16. Yannick L'Horty & Mathieu Bunel & Pascale Petit, 2019. "Testing for redlining in the labour market," Spatial Economic Analysis, Taylor & Francis Journals, vol. 14(2), pages 153-173, April.
    17. Olof Åslund & John Östh & Yves Zenou, 2010. "How important is access to jobs? Old question--improved answer," Journal of Economic Geography, Oxford University Press, vol. 10(3), pages 389-422, May.
    18. Tito Boeri & Marta De Philippis & Eleonora Patacchini & Michele Pellizzari, 2015. "Immigration, Housing Discrimination and Employment," Economic Journal, Royal Economic Society, vol. 125(586), pages 82-114, August.
    19. Valfort, Marie-Anne, 2020. "Anti-Muslim discrimination in France: Evidence from a field experiment," World Development, Elsevier, vol. 135(C).
    20. Vincent Boitier, 2013. "Endogenous city size in urban search models: the case of high reallocation costs," ERSA conference papers ersa13p590, European Regional Science Association.
    21. Wasmer, Etienne & Zenou, Yves, 2006. "Equilibrium search unemployment with explicit spatial frictions," Labour Economics, Elsevier, vol. 13(2), pages 143-165, April.

    More about this item

    Keywords

    statistical discrimination; productivity; employment; experiment; neighborhoods effects; spatial mismatch; correspondence test.;
    All these keywords.

    JEL classification:

    • C93 - Mathematical and Quantitative Methods - - Design of Experiments - - - Field Experiments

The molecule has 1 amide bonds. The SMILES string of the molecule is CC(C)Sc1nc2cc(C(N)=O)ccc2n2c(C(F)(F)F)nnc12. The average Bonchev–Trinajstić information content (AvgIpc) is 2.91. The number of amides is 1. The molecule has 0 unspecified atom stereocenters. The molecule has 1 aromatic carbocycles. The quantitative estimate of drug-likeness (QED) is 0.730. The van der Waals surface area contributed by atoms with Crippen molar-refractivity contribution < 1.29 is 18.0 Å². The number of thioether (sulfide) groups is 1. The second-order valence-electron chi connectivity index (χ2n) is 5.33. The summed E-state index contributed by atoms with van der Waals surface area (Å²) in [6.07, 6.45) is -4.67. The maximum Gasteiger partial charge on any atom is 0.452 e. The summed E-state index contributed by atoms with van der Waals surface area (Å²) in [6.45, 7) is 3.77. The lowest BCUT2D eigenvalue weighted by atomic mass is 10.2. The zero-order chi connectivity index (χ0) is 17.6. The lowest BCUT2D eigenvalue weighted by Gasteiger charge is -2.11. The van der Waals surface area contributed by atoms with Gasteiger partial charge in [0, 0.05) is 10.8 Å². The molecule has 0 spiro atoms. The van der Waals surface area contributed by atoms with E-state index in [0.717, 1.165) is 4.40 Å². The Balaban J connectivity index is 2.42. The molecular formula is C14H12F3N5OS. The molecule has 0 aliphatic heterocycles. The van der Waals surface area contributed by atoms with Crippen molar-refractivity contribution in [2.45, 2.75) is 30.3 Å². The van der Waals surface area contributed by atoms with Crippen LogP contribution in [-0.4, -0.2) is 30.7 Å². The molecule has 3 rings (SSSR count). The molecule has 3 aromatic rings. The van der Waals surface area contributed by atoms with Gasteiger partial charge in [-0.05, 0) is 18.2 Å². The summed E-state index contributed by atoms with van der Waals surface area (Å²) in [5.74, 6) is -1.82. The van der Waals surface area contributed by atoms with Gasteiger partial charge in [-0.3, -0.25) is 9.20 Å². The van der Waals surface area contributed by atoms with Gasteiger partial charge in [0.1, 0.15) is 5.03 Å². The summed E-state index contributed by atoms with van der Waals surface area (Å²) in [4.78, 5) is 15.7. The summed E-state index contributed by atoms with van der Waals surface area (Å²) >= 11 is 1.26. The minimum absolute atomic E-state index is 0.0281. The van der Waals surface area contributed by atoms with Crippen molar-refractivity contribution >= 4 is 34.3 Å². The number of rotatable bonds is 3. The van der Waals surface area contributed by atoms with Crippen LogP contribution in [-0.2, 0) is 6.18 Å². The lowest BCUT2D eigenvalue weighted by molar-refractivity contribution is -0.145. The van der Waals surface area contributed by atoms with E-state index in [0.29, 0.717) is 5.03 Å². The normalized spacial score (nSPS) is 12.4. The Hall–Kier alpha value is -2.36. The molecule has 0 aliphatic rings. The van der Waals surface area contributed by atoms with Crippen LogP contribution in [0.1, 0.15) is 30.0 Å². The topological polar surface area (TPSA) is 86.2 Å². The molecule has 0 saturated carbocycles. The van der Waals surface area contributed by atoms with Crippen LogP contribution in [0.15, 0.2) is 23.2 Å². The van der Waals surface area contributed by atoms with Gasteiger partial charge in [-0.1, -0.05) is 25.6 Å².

• D22 - Microeconomics - - Production and Organizations - - - Firm Behavior: Empirical Analysis
    • J21 - Labor and Demographic Economics - - Demand and Supply of Labor - - - Labor Force and Employment, Size, and Structure
    • J23 - Labor and Demographic Economics - - Demand and Supply of Labor - - - Labor Demand
    • J71 - Labor and Demographic Economics - - Labor Discrimination - - - Hiring and Firing
    • R23 - Urban, Rural, Regional, Real Estate, and Transportation Economics - - Household Analysis - - - Regional Migration; Regional Labor Markets; Population

    NEP fields

    This paper has been announced in the following NEP Reports:

    Statistics

    Access and download statistics

    Corrections

    All material on this site has been provided by the respective publishers and authors. You can help correct errors and omissions. When requesting a correction, please mention this item's handle: RePEc:col:000416:017218. See general information about how to correct material in RePEc.

    For technical questions regarding this item, or to correct its authors, title, abstract, bibliographic or download information, contact: . General contact details of provider: .

    If you have authored this item and are not yet registered with RePEc, we encourage you to do it here. This allows to link your profile to this item. It also allows you to accept potential citations to this item that we are uncertain about.

    If CitEc recognized a bibliographic reference but did not link an item in RePEc to it, you can help with this form .

    If you know of missing items citing this one, you can help us creating those links by adding the relevant references in the same way as above, for each refering item. If you are a registered author of this item, you may also want to check the "citations" tab in your RePEc Author Service profile, as there may be some citations waiting for confirmation.

    For technical questions regarding this item, or to correct its authors, title, abstract, bibliographic or download information, contact: Mayerly Galindo Rodriguez (email available below). General contact details of provider: .

    Please note that corrections may take a couple of weeks to filter through the various RePEc services.

    IDEAS is a RePEc service hosted by the Research Division of the Federal Reserve Bank of St. Louis . RePEc uses bibliographic data supplied by the respective publishers.